Reviewer Steve Moore: Steve is a full-time writer and ex-scientist. Besides his many technical publications, he has written six sci-fi thrillers (one a novel for young adults), many short stories, and frequent comments on writing and the digital revolution in publishing. His interests also include physics, mathematics, genetics, robotics, forensics, and scientific ethics. Follow Here for his WEBSITE.
I don’t know whether to call this mystery or horror or psychological thriller. It has elements of all three, a deliciously evil blend that might remind some of The Silence of the Lambs (a book actually mentioned in this novel). Be prepared. Harris’ novel was simple in comparison to this one!
Elisabet was in a terrible accident; she’s now an amnesiac. Lillian is a prisoner, locked in a basement cell without food and water. Graeme is Elisabet’s ex; their divorce hasn’t been finalized, so he takes his amnesiac wife “home” to abuse her. Kristen is Elisabet’s step-daughter; she hates her second mum and loves Daddy. These interesting characters drive this story of violence, jealousy, and revenge.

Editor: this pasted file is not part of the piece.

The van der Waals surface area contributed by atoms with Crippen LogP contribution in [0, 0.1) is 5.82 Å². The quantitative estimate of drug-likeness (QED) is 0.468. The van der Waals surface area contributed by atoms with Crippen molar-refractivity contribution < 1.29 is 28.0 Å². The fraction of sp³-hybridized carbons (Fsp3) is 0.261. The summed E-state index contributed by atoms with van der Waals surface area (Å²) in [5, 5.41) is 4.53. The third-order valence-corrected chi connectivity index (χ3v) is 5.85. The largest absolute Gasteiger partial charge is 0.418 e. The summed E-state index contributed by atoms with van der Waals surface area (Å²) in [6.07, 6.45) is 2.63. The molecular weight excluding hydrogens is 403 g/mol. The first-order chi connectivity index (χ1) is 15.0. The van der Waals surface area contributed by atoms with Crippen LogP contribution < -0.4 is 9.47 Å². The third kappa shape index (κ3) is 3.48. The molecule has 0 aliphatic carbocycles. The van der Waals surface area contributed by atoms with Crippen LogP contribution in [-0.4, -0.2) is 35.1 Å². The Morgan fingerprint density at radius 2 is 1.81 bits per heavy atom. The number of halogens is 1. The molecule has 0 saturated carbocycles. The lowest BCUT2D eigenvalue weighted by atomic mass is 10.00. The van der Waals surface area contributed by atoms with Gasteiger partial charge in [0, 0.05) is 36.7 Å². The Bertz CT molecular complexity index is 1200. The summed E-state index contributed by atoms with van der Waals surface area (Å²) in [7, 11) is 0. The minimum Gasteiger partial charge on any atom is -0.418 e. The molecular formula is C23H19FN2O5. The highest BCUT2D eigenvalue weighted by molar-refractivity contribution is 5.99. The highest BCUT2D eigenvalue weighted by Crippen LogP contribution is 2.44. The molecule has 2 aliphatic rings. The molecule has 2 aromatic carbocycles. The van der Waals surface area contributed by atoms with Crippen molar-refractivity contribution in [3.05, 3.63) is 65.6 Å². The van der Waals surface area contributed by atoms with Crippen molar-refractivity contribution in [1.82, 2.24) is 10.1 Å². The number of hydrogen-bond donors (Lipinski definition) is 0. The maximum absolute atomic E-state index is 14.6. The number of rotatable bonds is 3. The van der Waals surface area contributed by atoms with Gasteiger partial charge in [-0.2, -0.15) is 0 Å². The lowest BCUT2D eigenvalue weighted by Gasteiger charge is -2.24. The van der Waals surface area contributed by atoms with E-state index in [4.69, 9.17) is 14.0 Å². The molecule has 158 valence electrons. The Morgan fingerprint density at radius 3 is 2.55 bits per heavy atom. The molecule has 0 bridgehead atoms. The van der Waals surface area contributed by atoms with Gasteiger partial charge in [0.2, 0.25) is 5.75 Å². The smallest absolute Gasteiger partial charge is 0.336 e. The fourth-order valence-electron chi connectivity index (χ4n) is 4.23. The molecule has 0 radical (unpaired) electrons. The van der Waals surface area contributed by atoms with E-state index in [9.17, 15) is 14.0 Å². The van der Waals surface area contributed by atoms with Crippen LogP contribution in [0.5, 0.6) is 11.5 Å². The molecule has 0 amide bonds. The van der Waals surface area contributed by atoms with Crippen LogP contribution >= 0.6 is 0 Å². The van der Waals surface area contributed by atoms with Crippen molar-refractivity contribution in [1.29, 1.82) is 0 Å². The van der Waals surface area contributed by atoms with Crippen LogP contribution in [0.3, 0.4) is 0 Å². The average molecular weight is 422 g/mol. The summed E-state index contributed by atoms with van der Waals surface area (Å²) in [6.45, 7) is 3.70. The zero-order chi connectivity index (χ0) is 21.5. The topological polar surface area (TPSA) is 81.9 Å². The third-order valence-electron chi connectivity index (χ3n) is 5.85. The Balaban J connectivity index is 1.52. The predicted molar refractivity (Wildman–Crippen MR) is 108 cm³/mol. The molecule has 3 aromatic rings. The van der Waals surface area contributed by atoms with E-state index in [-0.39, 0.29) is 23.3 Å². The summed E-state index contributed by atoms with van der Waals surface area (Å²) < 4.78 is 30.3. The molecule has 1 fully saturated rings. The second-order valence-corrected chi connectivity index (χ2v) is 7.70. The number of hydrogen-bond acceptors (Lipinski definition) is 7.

The author cleverly takes her readers and these characters along a road of discovery, a road filled with twists and turns, multiple detours in space and time, and shifting points of view. I can’t say much more in order to avoid spoilers, but I will state that things aren’t what they seem. I began to figure out what’s really happening about halfway through in one of the flashbacks, but even then there were many surprises left.
Although the story is set in New Zealand’s Christchurch after the quake, it could easily take place almost anywhere—you won’t learn much about New Zealand except that its justice system is very British. It’s a story of lies, intrigue, suspense, pain, and torture. It’s a mystery that portrays the darkness hidden in some people’s lives.
There are some annoying quirks. The most egregious were abrupt changes from third person to first, often in the same sentence. Flashbacks and flash forwards often seem to overlap. Call these stylistic flourishes if you like, but you have to pay attention. (I took notes while reading, even the first time.) There are also curious word substitutions (“change” incorrectly replacing “chance,” for example—word processors can’t catch those, only human editors). There weren’t enough of these quirks to lose me, though.
If I were to pick one word to describe this novel, I’d pick “intense.” My second choice would be “weird,” not in any paranormal sense but in a good way. The intensity and weirdness slowly build. There isn’t much action, but there’s a lot of quiet terror. I’ve told you who the main characters are—the author jumps back and forth between them—but you have to determine what the crimes are and then who’s guilty of them. You, the reader, have to be on a mission of discovery. Have fun!